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Professor David Menon

Brief Outline: David Menon explains how decisions are taken in intensive care when treating patients in a coma in the early days after their injury. He reflects on problems of uncertainty about outcome at this stage.
Background: David Menon is Professor and Head of the Department of Anaesthesia, Principal Investigator in the Wolfson Brain Imaging Centre, and Co-Chair of the Acute Brain Injury Programme at the University of Cambridge. He is co-author of ‘Mental Capacity Act 2005: guidance for Critical Care’.

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David Menon explains how there can be a high level of uncertainty about the outcome for some patients in the early days. He emphasises the need to consider what outcome would be acceptable to the patient and what level of risk of this outcome they would c

David Menon explains how there can be a high level of uncertainty about the outcome for some patients in the early days. He emphasises the need to consider what outcome would be acceptable to the patient and what level of risk of this outcome they would c

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In a small proportion of cases it’s clear that the patient has sustained a devastating brain injury from which no useful recovery is possible. And in those circumstances either the patient rapidly deteriorates and dies, or we discuss the situation with family members and come to the conclusion that no useful purpose can be served for that patient by carrying on. Again, in a proportion of patients there’s absolutely no question but that the outcome is going to be good with aggressive and rapid treatment. And those patients we do everything that we can without really having to consider whether it’s appropriate or not. There is a large chunk of patients in the middle in whom decisions are never as clearly cut as we would like them to be. And we have to make a decision based on the balance of what the likely outcome is going to be and whether or not the patient would have been willing to accept that outcome.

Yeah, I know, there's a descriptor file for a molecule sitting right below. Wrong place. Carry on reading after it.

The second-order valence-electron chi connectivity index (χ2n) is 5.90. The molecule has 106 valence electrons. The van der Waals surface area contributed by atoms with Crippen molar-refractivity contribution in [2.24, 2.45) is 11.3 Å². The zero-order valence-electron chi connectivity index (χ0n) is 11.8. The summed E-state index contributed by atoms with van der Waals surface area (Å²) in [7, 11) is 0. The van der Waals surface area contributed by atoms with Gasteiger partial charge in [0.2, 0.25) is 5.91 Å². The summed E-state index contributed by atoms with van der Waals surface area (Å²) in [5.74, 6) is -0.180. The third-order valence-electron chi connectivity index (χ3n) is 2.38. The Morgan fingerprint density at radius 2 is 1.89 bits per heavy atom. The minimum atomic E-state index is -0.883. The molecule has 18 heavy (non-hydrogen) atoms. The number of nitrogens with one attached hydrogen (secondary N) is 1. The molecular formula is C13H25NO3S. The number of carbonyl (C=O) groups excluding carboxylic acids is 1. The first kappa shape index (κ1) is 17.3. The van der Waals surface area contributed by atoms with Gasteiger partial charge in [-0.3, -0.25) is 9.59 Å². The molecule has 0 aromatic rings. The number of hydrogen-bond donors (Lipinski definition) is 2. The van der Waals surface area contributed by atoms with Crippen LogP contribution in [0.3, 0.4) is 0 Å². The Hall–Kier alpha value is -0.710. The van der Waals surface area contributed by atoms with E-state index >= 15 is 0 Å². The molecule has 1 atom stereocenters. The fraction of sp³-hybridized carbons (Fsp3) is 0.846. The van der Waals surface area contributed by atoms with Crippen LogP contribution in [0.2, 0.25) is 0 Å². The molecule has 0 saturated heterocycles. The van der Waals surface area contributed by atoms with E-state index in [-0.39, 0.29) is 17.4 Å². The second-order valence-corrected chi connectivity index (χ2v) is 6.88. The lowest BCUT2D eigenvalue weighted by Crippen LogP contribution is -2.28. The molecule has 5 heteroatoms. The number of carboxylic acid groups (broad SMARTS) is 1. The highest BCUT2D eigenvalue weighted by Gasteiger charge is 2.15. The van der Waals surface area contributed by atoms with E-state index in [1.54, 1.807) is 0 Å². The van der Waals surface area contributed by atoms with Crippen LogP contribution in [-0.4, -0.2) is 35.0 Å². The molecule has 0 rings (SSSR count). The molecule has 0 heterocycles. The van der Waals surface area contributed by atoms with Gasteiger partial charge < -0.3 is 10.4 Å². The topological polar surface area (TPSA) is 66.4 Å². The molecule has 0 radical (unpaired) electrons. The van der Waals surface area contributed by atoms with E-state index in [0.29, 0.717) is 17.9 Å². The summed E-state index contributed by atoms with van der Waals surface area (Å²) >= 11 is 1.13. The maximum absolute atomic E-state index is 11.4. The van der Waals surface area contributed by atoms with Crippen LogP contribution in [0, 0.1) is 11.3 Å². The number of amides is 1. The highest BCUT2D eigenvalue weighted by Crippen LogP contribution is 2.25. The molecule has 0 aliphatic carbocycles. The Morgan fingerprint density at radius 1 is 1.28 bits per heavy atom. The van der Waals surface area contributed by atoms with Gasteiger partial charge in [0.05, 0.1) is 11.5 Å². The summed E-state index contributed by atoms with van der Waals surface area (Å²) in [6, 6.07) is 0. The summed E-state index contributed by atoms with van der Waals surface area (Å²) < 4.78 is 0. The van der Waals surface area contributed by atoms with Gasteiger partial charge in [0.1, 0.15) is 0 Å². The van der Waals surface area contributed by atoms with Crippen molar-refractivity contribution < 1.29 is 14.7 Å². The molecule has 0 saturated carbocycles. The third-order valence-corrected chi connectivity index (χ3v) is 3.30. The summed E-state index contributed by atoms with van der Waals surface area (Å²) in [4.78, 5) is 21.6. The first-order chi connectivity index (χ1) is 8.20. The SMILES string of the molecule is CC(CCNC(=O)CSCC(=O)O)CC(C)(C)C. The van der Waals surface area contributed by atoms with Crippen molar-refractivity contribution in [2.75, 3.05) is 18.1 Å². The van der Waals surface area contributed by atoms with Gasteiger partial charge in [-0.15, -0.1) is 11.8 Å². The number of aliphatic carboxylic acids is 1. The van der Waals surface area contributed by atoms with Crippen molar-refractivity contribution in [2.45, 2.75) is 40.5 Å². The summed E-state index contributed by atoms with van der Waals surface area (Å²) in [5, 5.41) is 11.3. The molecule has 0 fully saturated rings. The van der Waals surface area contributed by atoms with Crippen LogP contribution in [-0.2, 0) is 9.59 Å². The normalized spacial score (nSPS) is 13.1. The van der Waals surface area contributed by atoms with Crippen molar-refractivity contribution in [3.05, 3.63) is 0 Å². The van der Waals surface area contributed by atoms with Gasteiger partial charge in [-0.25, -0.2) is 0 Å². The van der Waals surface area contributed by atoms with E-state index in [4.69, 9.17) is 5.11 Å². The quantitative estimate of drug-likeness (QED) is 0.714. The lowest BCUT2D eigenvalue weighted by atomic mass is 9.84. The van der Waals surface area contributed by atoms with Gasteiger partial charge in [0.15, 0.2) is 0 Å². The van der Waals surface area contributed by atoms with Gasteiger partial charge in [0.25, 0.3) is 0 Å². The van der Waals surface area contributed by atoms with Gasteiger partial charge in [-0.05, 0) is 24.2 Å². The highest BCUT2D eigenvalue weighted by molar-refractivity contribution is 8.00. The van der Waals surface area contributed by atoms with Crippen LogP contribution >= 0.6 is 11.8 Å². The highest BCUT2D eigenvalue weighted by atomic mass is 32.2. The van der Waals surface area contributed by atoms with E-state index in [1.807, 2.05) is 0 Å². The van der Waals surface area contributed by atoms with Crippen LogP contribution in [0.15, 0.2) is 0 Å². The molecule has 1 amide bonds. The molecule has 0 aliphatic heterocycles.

It’s quite difficult to prognosticate at that early stage and the average member of the public might say, ‘we’ve got very sophisticated hospitals, we’ve got modern scanners’ but the sad truth is that the sorts of brain injuries that can result in a devastating outcome may not declare themselves on our conventional scans. 

Occasionally, the outcomes are not what we would wish. And they can be devastatingly bad without us having made a mistake. We may later on decide that a decision we made was the wrong one, given the outcome that patients achieve, but it’s very difficult to know at that early stage that the decision was wrong 
 

David Menon emphases that a bad outcome for the patient does not necessarily mean that any mistakes were made or that the wrong decisions were taken. Sometimes it is only possible to know that it would have been better to treat the patient differently wit

David Menon emphases that a bad outcome for the patient does not necessarily mean that any mistakes were made or that the wrong decisions were taken. Sometimes it is only possible to know that it would have been better to treat the patient differently wit